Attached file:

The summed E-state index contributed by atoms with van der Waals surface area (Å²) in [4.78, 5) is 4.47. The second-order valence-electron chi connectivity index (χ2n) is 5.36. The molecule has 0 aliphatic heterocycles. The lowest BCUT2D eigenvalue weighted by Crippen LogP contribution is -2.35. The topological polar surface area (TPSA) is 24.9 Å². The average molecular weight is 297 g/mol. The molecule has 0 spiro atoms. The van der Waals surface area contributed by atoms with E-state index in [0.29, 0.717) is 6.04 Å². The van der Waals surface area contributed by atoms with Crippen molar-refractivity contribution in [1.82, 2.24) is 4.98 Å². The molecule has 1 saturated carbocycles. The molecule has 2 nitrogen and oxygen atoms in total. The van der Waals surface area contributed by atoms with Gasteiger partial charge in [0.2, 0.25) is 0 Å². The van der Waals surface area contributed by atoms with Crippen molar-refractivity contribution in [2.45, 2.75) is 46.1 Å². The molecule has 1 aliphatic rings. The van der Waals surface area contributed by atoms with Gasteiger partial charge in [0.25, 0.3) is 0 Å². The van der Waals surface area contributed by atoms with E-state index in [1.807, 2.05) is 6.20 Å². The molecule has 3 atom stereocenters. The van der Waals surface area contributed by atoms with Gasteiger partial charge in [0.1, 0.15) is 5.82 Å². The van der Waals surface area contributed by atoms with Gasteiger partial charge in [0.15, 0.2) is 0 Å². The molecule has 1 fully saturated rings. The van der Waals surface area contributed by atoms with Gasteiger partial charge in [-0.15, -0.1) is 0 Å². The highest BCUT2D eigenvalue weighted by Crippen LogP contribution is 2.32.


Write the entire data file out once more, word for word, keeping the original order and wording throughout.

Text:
The summed E-state index contributed by atoms with van der Waals surface area (Å²) in [4.78, 5) is 4.47. The second-order valence-electron chi connectivity index (χ2n) is 5.36. The molecule has 0 aliphatic heterocycles. The lowest BCUT2D eigenvalue weighted by Crippen LogP contribution is -2.35. The topological polar surface area (TPSA) is 24.9 Å². The average molecular weight is 297 g/mol. The molecule has 0 spiro atoms. The van der Waals surface area contributed by atoms with E-state index in [0.29, 0.717) is 6.04 Å². The van der Waals surface area contributed by atoms with Crippen molar-refractivity contribution in [1.82, 2.24) is 4.98 Å². The molecule has 1 saturated carbocycles. The molecule has 2 nitrogen and oxygen atoms in total. The van der Waals surface area contributed by atoms with Gasteiger partial charge in [0.2, 0.25) is 0 Å². The van der Waals surface area contributed by atoms with Crippen molar-refractivity contribution in [2.45, 2.75) is 46.1 Å². The molecule has 1 aliphatic rings. The van der Waals surface area contributed by atoms with Gasteiger partial charge in [0.25, 0.3) is 0 Å². The van der Waals surface area contributed by atoms with E-state index in [1.807, 2.05) is 6.20 Å². The molecule has 3 atom stereocenters. The van der Waals surface area contributed by atoms with Gasteiger partial charge in [0.1, 0.15) is 5.82 Å². The van der Waals surface area contributed by atoms with Gasteiger partial charge in [0.15, 0.2) is 0 Å². The molecule has 1 fully saturated rings. The van der Waals surface area contributed by atoms with Gasteiger partial charge in [-0.15, -0.1) is 0 Å². The highest BCUT2D eigenvalue weighted by Crippen LogP contribution is 2.32.